Annotated checklist and data resource
text © Don Roberson
photos copyrighted by photographer(s) credited
all photos taken in Monterey County, California
Black Oystercatcher Haematopus bachmani
    with comments on American Oystercatcher Haematopus palliatus
Black Oystercatcher is a resident along the rocky coastline of Monterey County from the Monterey Peninsula south down the Big Sur coast to San Luis Obispo County. They forage in the intertidal zone (above). As they never leave the habitat, the oystercatchers are usually easy to find although overall numbers are not large. The Breeding Bird Atlas (Roberson & Tenney 1193) estimated the MTY population at 77 pairs.

Except for a variable amount of white tipping to belly and flank feathers in fresh basic plumage, Black Oystercatchers show little variation. Fresh basic plumage (right; a Nov photo) is a soft, glossy black. As winter progresses into spring, the back and wings can fade to dark brown (above; a March photo). The white tips on the flank and belly feathers wear and become less noticeable by mid-winter (below, right-hand photo of bowing bird; a January shot). In adults there is a partial molt in Apr-May (extent varies by latitude) and a complete molt July-September (Webster 1942).

Where to locate a Black Oystercatcher in MTY? Pairs are usually readily found in the intertidal zone at Pt. Pinos, Asilomar SB, Pebble Beach from Pt. Joe to Bird Rock, and at Pt. Lobos along the westernmost shores. They are also regular along the rocky beach just south of Carmel R. mouth and around the headlands at Big Sur R. mouth, not to mention the entire stretch of the Big Sur coast. A pair or two also nest at Hopkins Marine Station just west of Monterey Aquarium. Pairs are more vocal and chasing each other about in spring (below; flight shot). But at high tide they are often asleep and roosting with heads tucked or, when briefly awakened by squabbling gulls (below, bottom), statuesque on one leg.
photos: top 10 Mar 2004 Pt. Pinos © Don Roberson
just above: Nov 1979 Pebble Beach © Ronald L. Branson

below: upper left 15 Oct 1994 Pt. Pinos © Don Roberson
lower left: 27 Dec 2003 Pt. Pinos © Don Roberson
below right-hand: 11 Jan 2004 Pebble Beach © Don Roberson

The sexes look essentially alike; I'm only able to confidently sex the individuals in the photo below ; -)  [yes, Agnes, the male is on top..... ]
Hayman et al. (1986) state that "females have noticeably longer bills (average 71.6 mm against 63.2 mm for males)." Youngsters have much shorter bills than adults, and it takes about two months for the bill to grow to full length (Webster 1942).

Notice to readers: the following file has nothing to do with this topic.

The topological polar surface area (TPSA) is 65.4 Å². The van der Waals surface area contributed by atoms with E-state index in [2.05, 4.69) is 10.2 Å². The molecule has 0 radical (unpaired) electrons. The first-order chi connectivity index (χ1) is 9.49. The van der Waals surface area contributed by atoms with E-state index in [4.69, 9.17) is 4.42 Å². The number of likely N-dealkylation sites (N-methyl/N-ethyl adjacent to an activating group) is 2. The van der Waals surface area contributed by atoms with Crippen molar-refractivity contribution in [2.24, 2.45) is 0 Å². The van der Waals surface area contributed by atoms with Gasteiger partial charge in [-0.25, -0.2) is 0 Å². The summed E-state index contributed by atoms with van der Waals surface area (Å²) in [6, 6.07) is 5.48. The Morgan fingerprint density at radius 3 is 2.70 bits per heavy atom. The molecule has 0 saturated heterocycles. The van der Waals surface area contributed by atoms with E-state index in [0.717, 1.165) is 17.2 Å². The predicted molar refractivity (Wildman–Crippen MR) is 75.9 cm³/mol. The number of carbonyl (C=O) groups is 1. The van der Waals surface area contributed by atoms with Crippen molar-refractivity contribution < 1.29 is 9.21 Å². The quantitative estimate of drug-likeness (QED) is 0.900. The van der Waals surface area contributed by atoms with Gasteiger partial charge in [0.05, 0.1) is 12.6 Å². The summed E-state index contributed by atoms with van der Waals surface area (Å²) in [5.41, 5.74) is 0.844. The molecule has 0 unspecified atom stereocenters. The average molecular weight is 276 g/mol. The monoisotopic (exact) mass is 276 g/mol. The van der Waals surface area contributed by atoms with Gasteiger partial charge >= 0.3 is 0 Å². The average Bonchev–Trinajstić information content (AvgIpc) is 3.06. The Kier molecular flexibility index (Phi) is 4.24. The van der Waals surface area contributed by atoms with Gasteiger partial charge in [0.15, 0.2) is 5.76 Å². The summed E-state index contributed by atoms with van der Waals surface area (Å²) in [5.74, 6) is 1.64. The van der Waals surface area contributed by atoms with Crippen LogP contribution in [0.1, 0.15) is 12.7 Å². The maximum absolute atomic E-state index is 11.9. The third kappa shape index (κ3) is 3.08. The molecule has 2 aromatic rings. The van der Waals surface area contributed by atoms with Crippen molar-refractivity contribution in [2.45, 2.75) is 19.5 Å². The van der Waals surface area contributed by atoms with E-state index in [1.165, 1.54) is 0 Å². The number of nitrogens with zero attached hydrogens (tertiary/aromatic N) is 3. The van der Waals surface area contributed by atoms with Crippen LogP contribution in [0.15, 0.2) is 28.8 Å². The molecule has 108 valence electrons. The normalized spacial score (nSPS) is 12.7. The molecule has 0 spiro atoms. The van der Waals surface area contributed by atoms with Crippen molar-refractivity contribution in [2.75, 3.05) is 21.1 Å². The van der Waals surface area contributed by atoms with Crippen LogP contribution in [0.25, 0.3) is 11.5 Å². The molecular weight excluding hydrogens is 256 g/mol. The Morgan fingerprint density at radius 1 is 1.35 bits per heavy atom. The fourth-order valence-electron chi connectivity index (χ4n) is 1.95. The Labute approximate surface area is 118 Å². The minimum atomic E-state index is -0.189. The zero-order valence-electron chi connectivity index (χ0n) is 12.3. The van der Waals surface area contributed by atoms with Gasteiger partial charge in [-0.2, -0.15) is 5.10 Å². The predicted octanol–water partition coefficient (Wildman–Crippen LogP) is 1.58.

The mating shot (above) was taken 10 March 2004 at Pt. Pinos [© Don Roberson]. Our Atlas data noted eggs by early May and fledglings from mid-June to mid-August. This phenology is consistent with that on the Farallones, where egg-laying is in May, hatching in June-August, and fledglings mid-July to early October (Sowls et al. 1980).

Although most of our local oystercatchers seem to maintain territories much of the year, in winter or after storms unusual concentrations can be encountered. My single high count for a roosting group was 19 at Pt. Pinos on 23 Dec 2000. MTY oystercatchers are considered resident, but a banded bird at Pt. Pinos 23 Nov 1975 may have been ringed on the Farallones since no banding was known to have occurred locally. There clearly is some limited movement: a small flock of 12 was seen flying south past the Pajaro R. mouth 6 Oct 2002 (Kumaran Arulanantham) is the only report along the sandy shores of north MTY.

There has never been an acceptable MTY record of American Oystercatcher. There are three claims:
  • 3 Apr 1954 Pt. Lobos
  • 2-6 Apr 1955 Pebble Beach [maybe same bird as reported the prior spring?]
  • 7 Jan 2003 Pt. Lobos
None of the claims is supported by photos or convincing written details, but there is an accepted record from San Luis Obispo Co. [Oct 1964-Mar 1965 Avila Beach], just south of MTY, so this species could occur here. Any future claim would need to be carefully documented, and observers must consider the possibility of hybrids between Black and American oystercatchers, which have occurred in southern California.
photo above of American Oystercatchers © Jeri M. Langham
24 Aug 1977 Corvina Beach, Salton Sea, Riverside Co., CA
All California records of American Oystercatcher are of the west Mexican subspecies H. p. frazari, which differs from Atlantic populations in various ways, including spotting below the black-white demarcation between chest and neck. Jehl (1985) published an index that is useful in separating hybrids from the frazari race of American Oystercatcher. The index scores 10 characters and is intended for museum research, but many of the characters (e.g., presence or absence of white in upper tail coverts, under tail coverts, thighs, wingstripe, axillaries, etc.) can be evaluated in the field. An on-line copy of the Jehl index is on Joe Morlan's web site.


Use these links to reach other portions of the Monterey County list:
Part 1: Waterfowl through Grebes
Part 2: Albatrosses through Frigatebirds
Part 3: Herons through Cranes
Part 4: Plovers through Sandpipers
Part 5: Jaegers through Alcids
Part 6: Doves through Woodpeckers
Part 7: Flycatchers through Larks
Part 8: Swallows through Pipits
Part 9: Waxwings through Warblers
Part 10: Tanagers through Sparrows
Part 11: Grosbeaks through Finches
or just the plain Checklist (no annotations)
Readers may use this material for their own private enjoyment, study, or research but none of the photos or text herein may be used commercially nor may they be reposted on other web sites without written permission. All material is copyrighted. The posting of photos and text on this private web site is not a submission to review organizations.






Page created 12-28 Mar 2004